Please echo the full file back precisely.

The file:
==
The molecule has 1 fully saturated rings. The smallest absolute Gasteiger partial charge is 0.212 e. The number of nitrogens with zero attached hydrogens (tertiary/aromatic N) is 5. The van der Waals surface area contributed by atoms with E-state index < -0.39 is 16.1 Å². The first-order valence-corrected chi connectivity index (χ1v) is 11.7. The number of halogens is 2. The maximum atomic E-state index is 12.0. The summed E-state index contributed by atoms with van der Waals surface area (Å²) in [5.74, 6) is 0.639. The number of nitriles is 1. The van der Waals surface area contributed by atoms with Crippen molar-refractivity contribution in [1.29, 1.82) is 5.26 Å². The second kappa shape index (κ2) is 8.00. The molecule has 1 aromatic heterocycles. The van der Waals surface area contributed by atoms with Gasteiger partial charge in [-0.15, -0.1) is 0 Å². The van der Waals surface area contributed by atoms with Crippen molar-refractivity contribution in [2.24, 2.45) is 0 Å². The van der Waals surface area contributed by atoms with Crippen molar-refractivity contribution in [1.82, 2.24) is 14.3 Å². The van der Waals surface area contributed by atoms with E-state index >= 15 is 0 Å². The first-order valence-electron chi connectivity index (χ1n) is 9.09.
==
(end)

The molecule has 1 fully saturated rings. The smallest absolute Gasteiger partial charge is 0.212 e. The number of nitrogens with zero attached hydrogens (tertiary/aromatic N) is 5. The van der Waals surface area contributed by atoms with E-state index < -0.39 is 16.1 Å². The first-order valence-corrected chi connectivity index (χ1v) is 11.7. The number of halogens is 2. The maximum atomic E-state index is 12.0. The summed E-state index contributed by atoms with van der Waals surface area (Å²) in [5.74, 6) is 0.639. The number of nitriles is 1. The van der Waals surface area contributed by atoms with Crippen molar-refractivity contribution in [1.29, 1.82) is 5.26 Å². The second kappa shape index (κ2) is 8.00. The molecule has 1 aromatic heterocycles. The van der Waals surface area contributed by atoms with Gasteiger partial charge in [-0.15, -0.1) is 0 Å². The van der Waals surface area contributed by atoms with Crippen molar-refractivity contribution in [2.24, 2.45) is 0 Å². The van der Waals surface area contributed by atoms with Crippen molar-refractivity contribution in [1.82, 2.24) is 14.3 Å². The van der Waals surface area contributed by atoms with E-state index >= 15 is 0 Å². The first-order valence-electron chi connectivity index (χ1n) is 9.09.